Work Schedule: Most people have fairly rigid work schedules, except self-employed and people like therapists. Evening and weekend hours are not uncommon for these folks. Let’s face it, if you want to go into therapy or counseling as a profession you’re going to have to work when other people have disposable time because counseling is not a top priority like food and shelter. Even though people going through a foreclosure might benefit enormously from marriage counseling, they are not going to do it. Convenience = clients and counselors try to make it as painless as possible. Most will take appointments up until 6:30-7:00 P.M. during the week. Most employers will be fairly flexible about taking one hour off early for physical therapy and the like, as long as you can make up the work. This is one of the weakest excuses of the bunch.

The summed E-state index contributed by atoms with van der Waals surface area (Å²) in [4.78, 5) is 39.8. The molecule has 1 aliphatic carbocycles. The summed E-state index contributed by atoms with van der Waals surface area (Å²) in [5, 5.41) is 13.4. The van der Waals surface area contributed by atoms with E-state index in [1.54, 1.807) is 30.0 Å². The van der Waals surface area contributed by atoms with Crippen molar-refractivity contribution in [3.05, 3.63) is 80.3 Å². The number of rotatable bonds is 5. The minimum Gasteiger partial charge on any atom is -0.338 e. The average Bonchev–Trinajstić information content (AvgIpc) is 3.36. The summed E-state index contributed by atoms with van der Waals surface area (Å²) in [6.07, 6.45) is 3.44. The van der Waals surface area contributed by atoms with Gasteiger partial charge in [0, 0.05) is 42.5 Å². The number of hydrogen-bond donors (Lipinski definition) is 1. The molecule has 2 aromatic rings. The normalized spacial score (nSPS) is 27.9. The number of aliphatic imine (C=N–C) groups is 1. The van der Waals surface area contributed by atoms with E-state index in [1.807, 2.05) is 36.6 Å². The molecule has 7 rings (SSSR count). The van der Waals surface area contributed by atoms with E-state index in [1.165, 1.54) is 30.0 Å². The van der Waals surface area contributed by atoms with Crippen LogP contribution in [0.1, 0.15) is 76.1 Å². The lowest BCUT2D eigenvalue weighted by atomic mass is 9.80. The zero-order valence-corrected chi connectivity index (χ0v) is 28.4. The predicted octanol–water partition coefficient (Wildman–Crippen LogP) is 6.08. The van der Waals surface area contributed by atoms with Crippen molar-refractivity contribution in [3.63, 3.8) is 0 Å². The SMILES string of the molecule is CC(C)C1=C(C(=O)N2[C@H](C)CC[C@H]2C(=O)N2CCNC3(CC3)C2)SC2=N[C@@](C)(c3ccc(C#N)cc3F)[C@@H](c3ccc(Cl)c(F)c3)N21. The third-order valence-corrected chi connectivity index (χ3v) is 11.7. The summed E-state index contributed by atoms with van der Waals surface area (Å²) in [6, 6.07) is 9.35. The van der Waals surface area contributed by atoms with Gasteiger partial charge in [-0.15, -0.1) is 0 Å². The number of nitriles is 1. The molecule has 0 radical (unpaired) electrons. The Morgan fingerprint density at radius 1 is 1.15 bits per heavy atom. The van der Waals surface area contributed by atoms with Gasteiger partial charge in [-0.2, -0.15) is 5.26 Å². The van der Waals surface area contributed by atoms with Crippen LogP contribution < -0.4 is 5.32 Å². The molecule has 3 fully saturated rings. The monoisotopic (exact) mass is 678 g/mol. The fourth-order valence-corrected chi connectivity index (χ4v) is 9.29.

Qualifications of available counselors: I made kind of a big deal out of this one when voicing my own objections. I wasn’t interested in a lot of pop psychology, Mar/Venus stuff or psychotherapy where we talk about our parents. What we got was a counselor who seems to be totally into Mars/Venus, pop psychology and talking about our parents. While he’s familiar with Schnarch, he’s not familiar enough to use it. He’s also not at all skilled with Rational Emotive Therapy. So sometimes I feel like I’m flushing $75 per week down the toilet. However, anyone reading my blog over the past year will be able to see that some progress has been made. And I’m not sure it has anything to do with the skill or qualifications of this therapist.